Early in 2018, Traxxas announced a couple new Rally cars. Truthfully, I’m not really interested in the cars themselves, as rally cars haven’t sold well for us historically. What does peak my interest, though, is a line in the announcement email: “These models are offered exclusively through Traxxas Full-Service Dealers and Traxxas.com”.
Doesn’t sound like a big deal until you realize that to be a “Traxxas Full-Service Dealer”, you need to do 70% or more of your total sales in-store, meaning online retailers that don’t have a physical presence, or other retailers like A-Main Hobbies, who do the majority of their sales online, won’t have the opportunity to carry this product, leaving it for the traditional hobby shop around the country to carry it. While it’s true that Traxxas.com will also sell the car, Traxxas does their damnedest to send consumers to the closest hobby shop whenever possible.
Could this be the beginning of Traxxas’ version of Horizon’s ECX as a hobby shop exclusive? Of all the companies that claim to be in the brick-and-mortar hobby shops’ corner, Traxxas walks the walk more than anyone, and this could be a sign they are testing the waters with an even more aggressive way to send business to their dealer network.
All I know is that if I were an online-only Traxxas retailer, I’d start getting a little worried right about now.
We all like to get a little recognition for accomplishing things. Whether it was getting a gold star on you elementary school homework, accepting a trophy for that bowling tournament you placed third in, or performing a particular action in a video game, in one way or another, we’re all achievement hunters. Traxxas already has a smartphone app that takes the telemetry data from any vehicle with the sensors equipped and displays it on the screen. What if it did more than just show you your top speed and battery voltage?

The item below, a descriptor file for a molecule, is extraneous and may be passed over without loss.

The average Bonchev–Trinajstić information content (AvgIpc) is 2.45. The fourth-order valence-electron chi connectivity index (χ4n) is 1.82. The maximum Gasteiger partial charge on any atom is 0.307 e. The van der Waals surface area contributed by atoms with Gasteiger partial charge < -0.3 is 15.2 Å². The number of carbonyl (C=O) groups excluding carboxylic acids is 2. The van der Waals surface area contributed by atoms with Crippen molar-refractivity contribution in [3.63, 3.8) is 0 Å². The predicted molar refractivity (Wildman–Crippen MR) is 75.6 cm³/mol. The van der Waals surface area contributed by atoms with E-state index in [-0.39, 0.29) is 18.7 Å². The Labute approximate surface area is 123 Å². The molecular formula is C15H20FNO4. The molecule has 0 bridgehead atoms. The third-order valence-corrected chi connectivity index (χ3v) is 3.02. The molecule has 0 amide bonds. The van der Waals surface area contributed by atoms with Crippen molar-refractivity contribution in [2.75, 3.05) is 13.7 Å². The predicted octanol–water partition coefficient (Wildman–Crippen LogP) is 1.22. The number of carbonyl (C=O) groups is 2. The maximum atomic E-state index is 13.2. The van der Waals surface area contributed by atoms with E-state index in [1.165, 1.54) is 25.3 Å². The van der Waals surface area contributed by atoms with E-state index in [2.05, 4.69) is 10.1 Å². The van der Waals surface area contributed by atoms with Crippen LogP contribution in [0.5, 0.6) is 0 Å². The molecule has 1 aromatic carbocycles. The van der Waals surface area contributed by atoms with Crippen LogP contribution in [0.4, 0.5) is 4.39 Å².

Traxxas could leverage their technological infrastructure to create a social-media connected achievement system. With their current suite of sensors, they could have achievements for fastest Slash or fastest X-Maxx. Maybe with the GPS unit installed they could have an achievement for more campsites driven in, or most well-travelled TRX-4. If Traxxas added more sensors, like a barometer, they could introduce a highest jump category for each truck. There could even be achievements for certain upgrades, like doing a Power-Up to their Velineon brushless system, or adding aluminum hop-ups to make the truck more durable.
Expanding it outward, imagine a series of leaderboards: one for the entire globe, one for each country, and one custom leaderboard for your group of friends. Every time you nab a new achievement or grab first place on the leaderboard, the Traxxas app could send out a message on Facebook or Twitter promoting your accomplishment. Traxxas even has the best name for the new service: Traxxas Underground.
What better way could there be to make even more money on trucks, parts, and hop-ups than to this? There’s always been a “keeping up with the Joneses” aspect to the hobby among friends, but tapping into the social media obsession we all have these days could supercharge the competition, leading to more sales for Traxxas and hobby shops alike. So Traxxas, when you implement this and make a whole bunch of money, send me a check, alright? ;-)